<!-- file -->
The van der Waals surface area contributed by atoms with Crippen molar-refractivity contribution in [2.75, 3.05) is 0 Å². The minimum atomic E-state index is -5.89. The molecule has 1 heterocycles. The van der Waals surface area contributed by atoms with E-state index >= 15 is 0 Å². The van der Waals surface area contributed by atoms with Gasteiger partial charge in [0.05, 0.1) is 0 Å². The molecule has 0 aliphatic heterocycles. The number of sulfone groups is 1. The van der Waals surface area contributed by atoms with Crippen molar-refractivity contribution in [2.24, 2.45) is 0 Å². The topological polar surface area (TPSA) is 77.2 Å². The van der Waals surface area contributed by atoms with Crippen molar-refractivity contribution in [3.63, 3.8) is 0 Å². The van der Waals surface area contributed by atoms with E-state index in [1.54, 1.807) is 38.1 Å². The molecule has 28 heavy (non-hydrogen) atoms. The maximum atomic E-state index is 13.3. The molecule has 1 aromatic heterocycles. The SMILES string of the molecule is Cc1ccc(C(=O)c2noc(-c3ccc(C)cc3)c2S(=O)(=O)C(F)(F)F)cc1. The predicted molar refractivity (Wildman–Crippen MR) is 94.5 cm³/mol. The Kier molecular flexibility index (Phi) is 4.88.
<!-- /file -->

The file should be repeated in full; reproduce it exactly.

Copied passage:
The van der Waals surface area contributed by atoms with Crippen molar-refractivity contribution in [2.75, 3.05) is 0 Å². The minimum atomic E-state index is -5.89. The molecule has 1 heterocycles. The van der Waals surface area contributed by atoms with E-state index >= 15 is 0 Å². The van der Waals surface area contributed by atoms with Gasteiger partial charge in [0.05, 0.1) is 0 Å². The molecule has 0 aliphatic heterocycles. The number of sulfone groups is 1. The van der Waals surface area contributed by atoms with Crippen molar-refractivity contribution in [2.24, 2.45) is 0 Å². The topological polar surface area (TPSA) is 77.2 Å². The van der Waals surface area contributed by atoms with Crippen molar-refractivity contribution in [3.63, 3.8) is 0 Å². The van der Waals surface area contributed by atoms with E-state index in [1.54, 1.807) is 38.1 Å². The molecule has 28 heavy (non-hydrogen) atoms. The maximum atomic E-state index is 13.3. The molecule has 1 aromatic heterocycles. The SMILES string of the molecule is Cc1ccc(C(=O)c2noc(-c3ccc(C)cc3)c2S(=O)(=O)C(F)(F)F)cc1. The predicted molar refractivity (Wildman–Crippen MR) is 94.5 cm³/mol. The Kier molecular flexibility index (Phi) is 4.88.